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Opinion: Health care digitization shows power of knowing your market

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Take a minute to think about your current favorite digital experience. Is it shopping from your phone on Amazon? Listening to playlists on Spotify? Connecting with friends on social networking? Or using mobile self-checkout at Sam’s Club?

These digital platforms deliver convenient, frictionless and personalized experiences that delight users and drive loyalty. As convenient, technology-driven solutions become a more common part of our lives, it’s no surprise that consumers expect the same experience from their health care providers. After all, if a hair salon can offer online self-scheduling and text appointment reminders, a health care system can follow suit.

Health care systems likely know more about their patients and customers – down to their blood types – than other industries. Using this data to provide customer-centric solutions has been a priority for systems in recent years. However, navigating the solutions can be challenging since health care is strictly regulated and personal health information is rigorously protected.

In the mid-2000s, systems ramped up efforts to deliver customer-centric digital solutions designed to reduce friction and improve convenience. One such service, telehealth visits, was offered with modest uptake. In 2020, as COVID-19 took hold, all resources were redirected to care for the sickest and to manage an overwhelming patient volume.

Fearful of contracting the virus, many individuals stayed home and were hesitant to enter hospitals for care. Suddenly, telehealth became the Hail Mary for safely caring for patients who preferred the safety and comfort of home. The Centers for Disease Control and Prevention reported that during first-quarter 2020 the number of telehealth visits increased by 50% compared with the same period in 2019. During January to March 2020, most encounters were from patients seeking care for conditions other than COVID-19.

Since then, consumer expectations regarding convenient, frictionless health care have increased exponentially. Legacy health care processes once hamstrung by challenges with interoperability, decentralized work environments and cumbersome health insurance reimbursement models are being reimagined to improve customer satisfaction. Catering to user preference, mobile-first solutions are taking a front seat. The entire patient journey is being evaluated to identify and eliminate pain points. Some notable recent progress includes the following:

  1. Simpler billing solutions. Knowing that bill pay is a big pain point, much work is going into creating simpler solutions. Health care invoices may incorporate easy-pay QR codes and links to online payment portals. Robust online provider directories allow patients to review physician profiles and availability and to schedule appointments from a computer or mobile phone. Digital preregistration enables patients to complete intake forms in advance of appointment arrival. Patient portals and apps now include virtual mental health resources, prescription refill request forms, physician messaging platforms and wellness tracking.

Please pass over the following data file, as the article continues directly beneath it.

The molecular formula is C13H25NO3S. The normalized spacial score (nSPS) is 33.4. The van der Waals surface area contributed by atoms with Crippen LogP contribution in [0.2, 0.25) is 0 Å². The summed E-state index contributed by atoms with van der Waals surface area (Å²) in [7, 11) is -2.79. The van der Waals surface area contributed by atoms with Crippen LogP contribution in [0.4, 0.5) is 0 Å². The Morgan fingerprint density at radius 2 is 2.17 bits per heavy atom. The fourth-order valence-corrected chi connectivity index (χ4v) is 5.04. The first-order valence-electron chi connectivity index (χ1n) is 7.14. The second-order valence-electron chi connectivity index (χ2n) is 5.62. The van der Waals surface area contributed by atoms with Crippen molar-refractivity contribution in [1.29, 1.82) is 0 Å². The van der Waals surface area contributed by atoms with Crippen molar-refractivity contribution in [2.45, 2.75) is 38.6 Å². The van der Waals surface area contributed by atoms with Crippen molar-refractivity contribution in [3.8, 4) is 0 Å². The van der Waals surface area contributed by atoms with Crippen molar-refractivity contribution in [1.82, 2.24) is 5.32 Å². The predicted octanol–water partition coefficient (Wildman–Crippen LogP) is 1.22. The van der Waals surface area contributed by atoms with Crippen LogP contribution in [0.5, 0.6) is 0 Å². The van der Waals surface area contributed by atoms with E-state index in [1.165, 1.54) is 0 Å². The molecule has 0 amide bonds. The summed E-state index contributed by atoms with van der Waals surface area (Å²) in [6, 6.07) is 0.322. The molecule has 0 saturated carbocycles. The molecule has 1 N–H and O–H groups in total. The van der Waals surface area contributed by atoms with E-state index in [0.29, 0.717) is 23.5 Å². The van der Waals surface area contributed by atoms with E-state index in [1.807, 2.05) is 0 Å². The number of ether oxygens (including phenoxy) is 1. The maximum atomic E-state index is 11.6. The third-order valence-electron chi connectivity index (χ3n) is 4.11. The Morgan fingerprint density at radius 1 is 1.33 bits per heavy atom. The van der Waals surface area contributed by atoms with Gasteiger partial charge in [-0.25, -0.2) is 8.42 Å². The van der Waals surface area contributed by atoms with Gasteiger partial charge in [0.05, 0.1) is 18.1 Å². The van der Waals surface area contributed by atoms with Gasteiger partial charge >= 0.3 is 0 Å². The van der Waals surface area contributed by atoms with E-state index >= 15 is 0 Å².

2. Right care, right time. Because health care is difficult to navigate, care finder tools on health care websites aim to direct patients to the right level of care – virtual visit, primary care, walk-in clinic, urgent care or emergency room – based on symptoms or acuity.
  3. Home health innovation. Health care at home is another burgeoning area benefiting from virtual solutions. Using remote patient monitoring, health care professionals use digital technologies to collect and monitor vital signs and other data from patients who are residing in their normal environment. Also, individuals recovering from surgery and other acute illness can access hospital-at-home solutions, which have been proven to elevate patient satisfaction and potentially reduce hospital readmissions.

The commitment to creating experiences that put the preferences of the consumer first is evident in the new leadership positions emerging in health care. Titles like chief transformation officer, chief digital officer and chief consumer experience officer have been established in the past several years, marking a sea change in how health systems seek to transform their relationship with consumers.

By prioritizing consumer engagement, health systems hope to elevate patient satisfaction, compliance and outcomes while improving process efficiency through digital technology. Systems are incorporating design thinking and human-centered design methodologies to create elegant solutions rooted in user behavior and feedback. Through these innovations, consumers are empowered with the tools they need to manage their health and have a more personalized, customized health care experience. Health care on the consumers’ terms is taking center stage like never before.

Jann Holland is vice president of marketing and communications at CoxHealth. She can be reached at


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